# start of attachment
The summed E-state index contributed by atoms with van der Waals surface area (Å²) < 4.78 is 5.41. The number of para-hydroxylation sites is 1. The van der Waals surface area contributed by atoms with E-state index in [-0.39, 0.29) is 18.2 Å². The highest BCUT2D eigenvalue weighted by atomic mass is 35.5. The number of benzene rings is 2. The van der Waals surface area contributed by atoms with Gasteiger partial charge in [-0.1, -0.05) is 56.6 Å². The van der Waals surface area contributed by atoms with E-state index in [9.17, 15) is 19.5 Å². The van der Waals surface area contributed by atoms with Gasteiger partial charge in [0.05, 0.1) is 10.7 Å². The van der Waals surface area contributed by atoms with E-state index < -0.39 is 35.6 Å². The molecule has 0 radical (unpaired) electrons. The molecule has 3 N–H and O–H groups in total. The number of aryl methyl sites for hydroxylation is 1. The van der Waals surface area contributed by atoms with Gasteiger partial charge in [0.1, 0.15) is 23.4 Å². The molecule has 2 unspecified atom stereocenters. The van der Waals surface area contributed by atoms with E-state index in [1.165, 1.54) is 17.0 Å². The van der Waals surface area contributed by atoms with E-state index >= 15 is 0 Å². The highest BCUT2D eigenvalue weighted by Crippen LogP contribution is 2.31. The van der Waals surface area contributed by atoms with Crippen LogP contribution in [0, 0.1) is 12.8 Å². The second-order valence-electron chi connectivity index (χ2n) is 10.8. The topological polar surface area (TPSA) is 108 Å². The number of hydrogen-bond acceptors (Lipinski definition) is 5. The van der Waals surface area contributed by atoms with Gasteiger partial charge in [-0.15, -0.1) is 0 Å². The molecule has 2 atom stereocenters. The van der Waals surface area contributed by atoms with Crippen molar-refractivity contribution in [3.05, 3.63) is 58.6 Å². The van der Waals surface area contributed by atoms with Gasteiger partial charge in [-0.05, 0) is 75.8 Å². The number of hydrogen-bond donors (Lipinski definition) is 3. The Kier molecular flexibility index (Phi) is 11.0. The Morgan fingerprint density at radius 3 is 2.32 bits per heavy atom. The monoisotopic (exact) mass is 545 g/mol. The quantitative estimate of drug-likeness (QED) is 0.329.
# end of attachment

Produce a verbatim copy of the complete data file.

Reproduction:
The summed E-state index contributed by atoms with van der Waals surface area (Å²) < 4.78 is 5.41. The number of para-hydroxylation sites is 1. The van der Waals surface area contributed by atoms with E-state index in [-0.39, 0.29) is 18.2 Å². The highest BCUT2D eigenvalue weighted by atomic mass is 35.5. The number of benzene rings is 2. The van der Waals surface area contributed by atoms with Gasteiger partial charge in [-0.1, -0.05) is 56.6 Å². The van der Waals surface area contributed by atoms with E-state index in [9.17, 15) is 19.5 Å². The van der Waals surface area contributed by atoms with Gasteiger partial charge in [0.05, 0.1) is 10.7 Å². The van der Waals surface area contributed by atoms with E-state index < -0.39 is 35.6 Å². The molecule has 0 radical (unpaired) electrons. The molecule has 3 N–H and O–H groups in total. The number of aryl methyl sites for hydroxylation is 1. The van der Waals surface area contributed by atoms with Gasteiger partial charge in [0.1, 0.15) is 23.4 Å². The molecule has 2 unspecified atom stereocenters. The van der Waals surface area contributed by atoms with E-state index in [1.165, 1.54) is 17.0 Å². The van der Waals surface area contributed by atoms with E-state index >= 15 is 0 Å². The highest BCUT2D eigenvalue weighted by Crippen LogP contribution is 2.31. The van der Waals surface area contributed by atoms with Crippen LogP contribution in [0, 0.1) is 12.8 Å². The second-order valence-electron chi connectivity index (χ2n) is 10.8. The topological polar surface area (TPSA) is 108 Å². The number of hydrogen-bond acceptors (Lipinski definition) is 5. The van der Waals surface area contributed by atoms with Gasteiger partial charge in [-0.15, -0.1) is 0 Å². The molecule has 2 atom stereocenters. The van der Waals surface area contributed by atoms with Crippen molar-refractivity contribution in [3.05, 3.63) is 58.6 Å². The van der Waals surface area contributed by atoms with Gasteiger partial charge in [-0.05, 0) is 75.8 Å². The number of hydrogen-bond donors (Lipinski definition) is 3. The Kier molecular flexibility index (Phi) is 11.0. The Morgan fingerprint density at radius 3 is 2.32 bits per heavy atom. The monoisotopic (exact) mass is 545 g/mol. The quantitative estimate of drug-likeness (QED) is 0.329.